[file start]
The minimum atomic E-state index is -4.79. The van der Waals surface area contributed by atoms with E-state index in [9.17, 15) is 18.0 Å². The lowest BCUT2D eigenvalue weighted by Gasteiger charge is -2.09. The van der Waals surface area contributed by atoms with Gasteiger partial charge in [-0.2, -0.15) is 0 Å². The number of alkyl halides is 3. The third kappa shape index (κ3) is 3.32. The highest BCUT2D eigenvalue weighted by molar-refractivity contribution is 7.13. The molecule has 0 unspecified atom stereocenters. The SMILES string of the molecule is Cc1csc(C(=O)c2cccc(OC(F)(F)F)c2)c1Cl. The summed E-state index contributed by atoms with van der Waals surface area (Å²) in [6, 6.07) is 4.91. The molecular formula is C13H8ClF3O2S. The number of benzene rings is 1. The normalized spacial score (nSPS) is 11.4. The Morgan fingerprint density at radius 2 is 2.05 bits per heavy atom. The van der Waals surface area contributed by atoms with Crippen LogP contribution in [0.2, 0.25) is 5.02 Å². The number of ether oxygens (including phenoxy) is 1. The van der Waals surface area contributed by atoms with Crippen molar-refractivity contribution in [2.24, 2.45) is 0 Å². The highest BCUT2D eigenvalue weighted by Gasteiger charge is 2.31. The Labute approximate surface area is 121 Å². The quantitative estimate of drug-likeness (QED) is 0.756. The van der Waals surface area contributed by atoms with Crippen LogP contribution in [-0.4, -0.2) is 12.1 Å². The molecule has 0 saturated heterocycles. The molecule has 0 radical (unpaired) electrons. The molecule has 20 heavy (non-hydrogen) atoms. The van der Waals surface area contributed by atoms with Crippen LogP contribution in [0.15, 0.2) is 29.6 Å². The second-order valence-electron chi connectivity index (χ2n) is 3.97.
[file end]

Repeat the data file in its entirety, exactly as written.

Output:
The minimum atomic E-state index is -4.79. The van der Waals surface area contributed by atoms with E-state index in [9.17, 15) is 18.0 Å². The lowest BCUT2D eigenvalue weighted by Gasteiger charge is -2.09. The van der Waals surface area contributed by atoms with Gasteiger partial charge in [-0.2, -0.15) is 0 Å². The number of alkyl halides is 3. The third kappa shape index (κ3) is 3.32. The highest BCUT2D eigenvalue weighted by molar-refractivity contribution is 7.13. The molecule has 0 unspecified atom stereocenters. The SMILES string of the molecule is Cc1csc(C(=O)c2cccc(OC(F)(F)F)c2)c1Cl. The summed E-state index contributed by atoms with van der Waals surface area (Å²) in [6, 6.07) is 4.91. The molecular formula is C13H8ClF3O2S. The number of benzene rings is 1. The normalized spacial score (nSPS) is 11.4. The Morgan fingerprint density at radius 2 is 2.05 bits per heavy atom. The van der Waals surface area contributed by atoms with Crippen LogP contribution in [0.2, 0.25) is 5.02 Å². The number of ether oxygens (including phenoxy) is 1. The van der Waals surface area contributed by atoms with Crippen molar-refractivity contribution in [2.24, 2.45) is 0 Å². The highest BCUT2D eigenvalue weighted by Gasteiger charge is 2.31. The Labute approximate surface area is 121 Å². The quantitative estimate of drug-likeness (QED) is 0.756. The van der Waals surface area contributed by atoms with Crippen LogP contribution in [-0.4, -0.2) is 12.1 Å². The molecule has 0 saturated heterocycles. The molecule has 0 radical (unpaired) electrons. The molecule has 20 heavy (non-hydrogen) atoms. The van der Waals surface area contributed by atoms with Crippen LogP contribution in [0.15, 0.2) is 29.6 Å². The second-order valence-electron chi connectivity index (χ2n) is 3.97.